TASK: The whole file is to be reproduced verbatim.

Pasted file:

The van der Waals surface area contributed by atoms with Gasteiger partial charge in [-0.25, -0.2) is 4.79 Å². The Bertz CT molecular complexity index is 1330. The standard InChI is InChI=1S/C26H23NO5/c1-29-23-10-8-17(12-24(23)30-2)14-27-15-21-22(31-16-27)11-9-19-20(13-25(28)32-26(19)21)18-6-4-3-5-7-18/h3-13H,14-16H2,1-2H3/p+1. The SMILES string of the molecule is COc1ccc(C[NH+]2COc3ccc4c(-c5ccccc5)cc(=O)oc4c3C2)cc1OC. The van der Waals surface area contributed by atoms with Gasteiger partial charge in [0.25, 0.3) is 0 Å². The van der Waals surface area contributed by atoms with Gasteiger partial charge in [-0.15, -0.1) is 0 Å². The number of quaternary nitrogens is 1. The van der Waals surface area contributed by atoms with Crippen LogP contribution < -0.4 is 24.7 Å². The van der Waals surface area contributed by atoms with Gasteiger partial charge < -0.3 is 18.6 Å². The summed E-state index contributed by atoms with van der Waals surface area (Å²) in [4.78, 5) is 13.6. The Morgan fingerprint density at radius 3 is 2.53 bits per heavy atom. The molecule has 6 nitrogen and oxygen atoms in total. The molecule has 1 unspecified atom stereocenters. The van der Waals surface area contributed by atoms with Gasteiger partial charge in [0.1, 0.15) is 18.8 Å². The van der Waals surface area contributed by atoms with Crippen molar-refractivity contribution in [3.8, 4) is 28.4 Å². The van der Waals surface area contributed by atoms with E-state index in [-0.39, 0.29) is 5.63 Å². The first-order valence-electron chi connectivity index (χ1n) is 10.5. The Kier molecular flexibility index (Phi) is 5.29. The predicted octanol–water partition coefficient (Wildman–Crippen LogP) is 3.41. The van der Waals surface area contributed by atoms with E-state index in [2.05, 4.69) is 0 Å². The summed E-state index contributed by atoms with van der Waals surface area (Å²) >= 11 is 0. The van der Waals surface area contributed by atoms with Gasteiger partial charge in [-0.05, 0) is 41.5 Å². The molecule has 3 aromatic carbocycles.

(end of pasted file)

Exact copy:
The van der Waals surface area contributed by atoms with Gasteiger partial charge in [-0.25, -0.2) is 4.79 Å². The Bertz CT molecular complexity index is 1330. The standard InChI is InChI=1S/C26H23NO5/c1-29-23-10-8-17(12-24(23)30-2)14-27-15-21-22(31-16-27)11-9-19-20(13-25(28)32-26(19)21)18-6-4-3-5-7-18/h3-13H,14-16H2,1-2H3/p+1. The SMILES string of the molecule is COc1ccc(C[NH+]2COc3ccc4c(-c5ccccc5)cc(=O)oc4c3C2)cc1OC. The van der Waals surface area contributed by atoms with Gasteiger partial charge in [0.25, 0.3) is 0 Å². The van der Waals surface area contributed by atoms with Gasteiger partial charge in [-0.15, -0.1) is 0 Å². The number of quaternary nitrogens is 1. The van der Waals surface area contributed by atoms with Crippen LogP contribution < -0.4 is 24.7 Å². The van der Waals surface area contributed by atoms with Gasteiger partial charge < -0.3 is 18.6 Å². The summed E-state index contributed by atoms with van der Waals surface area (Å²) in [4.78, 5) is 13.6. The Morgan fingerprint density at radius 3 is 2.53 bits per heavy atom. The molecule has 6 nitrogen and oxygen atoms in total. The molecule has 1 unspecified atom stereocenters. The van der Waals surface area contributed by atoms with Gasteiger partial charge in [0.1, 0.15) is 18.8 Å². The van der Waals surface area contributed by atoms with Crippen molar-refractivity contribution in [3.8, 4) is 28.4 Å². The van der Waals surface area contributed by atoms with E-state index in [-0.39, 0.29) is 5.63 Å². The first-order valence-electron chi connectivity index (χ1n) is 10.5. The Kier molecular flexibility index (Phi) is 5.29. The predicted octanol–water partition coefficient (Wildman–Crippen LogP) is 3.41. The van der Waals surface area contributed by atoms with E-state index in [2.05, 4.69) is 0 Å². The summed E-state index contributed by atoms with van der Waals surface area (Å²) >= 11 is 0. The van der Waals surface area contributed by atoms with Gasteiger partial charge in [-0.05, 0) is 41.5 Å². The molecule has 3 aromatic carbocycles.